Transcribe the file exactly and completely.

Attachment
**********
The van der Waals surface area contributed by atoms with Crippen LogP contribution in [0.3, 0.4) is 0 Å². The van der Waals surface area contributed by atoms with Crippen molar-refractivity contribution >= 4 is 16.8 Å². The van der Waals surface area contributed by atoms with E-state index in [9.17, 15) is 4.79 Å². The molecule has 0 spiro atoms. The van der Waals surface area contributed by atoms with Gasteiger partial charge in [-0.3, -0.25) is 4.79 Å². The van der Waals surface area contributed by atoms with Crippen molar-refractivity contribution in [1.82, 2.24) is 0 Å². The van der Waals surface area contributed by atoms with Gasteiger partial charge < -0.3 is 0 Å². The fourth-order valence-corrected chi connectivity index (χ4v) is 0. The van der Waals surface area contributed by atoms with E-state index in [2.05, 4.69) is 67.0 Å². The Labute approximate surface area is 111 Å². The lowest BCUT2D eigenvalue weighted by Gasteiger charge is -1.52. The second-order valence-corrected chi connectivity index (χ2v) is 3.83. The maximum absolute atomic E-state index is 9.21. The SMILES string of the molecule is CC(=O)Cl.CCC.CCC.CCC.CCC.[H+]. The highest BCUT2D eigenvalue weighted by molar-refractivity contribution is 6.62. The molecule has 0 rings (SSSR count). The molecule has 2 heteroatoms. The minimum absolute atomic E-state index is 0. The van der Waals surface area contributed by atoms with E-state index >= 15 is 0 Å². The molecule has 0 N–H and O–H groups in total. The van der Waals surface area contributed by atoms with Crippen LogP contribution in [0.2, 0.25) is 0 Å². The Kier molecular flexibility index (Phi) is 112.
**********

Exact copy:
The van der Waals surface area contributed by atoms with Crippen LogP contribution in [0.3, 0.4) is 0 Å². The van der Waals surface area contributed by atoms with Crippen molar-refractivity contribution >= 4 is 16.8 Å². The van der Waals surface area contributed by atoms with E-state index in [9.17, 15) is 4.79 Å². The molecule has 0 spiro atoms. The van der Waals surface area contributed by atoms with Gasteiger partial charge in [-0.3, -0.25) is 4.79 Å². The van der Waals surface area contributed by atoms with Crippen molar-refractivity contribution in [1.82, 2.24) is 0 Å². The van der Waals surface area contributed by atoms with Gasteiger partial charge < -0.3 is 0 Å². The fourth-order valence-corrected chi connectivity index (χ4v) is 0. The van der Waals surface area contributed by atoms with E-state index in [2.05, 4.69) is 67.0 Å². The Labute approximate surface area is 111 Å². The lowest BCUT2D eigenvalue weighted by Gasteiger charge is -1.52. The second-order valence-corrected chi connectivity index (χ2v) is 3.83. The maximum absolute atomic E-state index is 9.21. The SMILES string of the molecule is CC(=O)Cl.CCC.CCC.CCC.CCC.[H+]. The highest BCUT2D eigenvalue weighted by molar-refractivity contribution is 6.62. The molecule has 0 rings (SSSR count). The molecule has 2 heteroatoms. The minimum absolute atomic E-state index is 0. The van der Waals surface area contributed by atoms with E-state index >= 15 is 0 Å². The molecule has 0 N–H and O–H groups in total. The van der Waals surface area contributed by atoms with Crippen LogP contribution in [0.2, 0.25) is 0 Å². The Kier molecular flexibility index (Phi) is 112.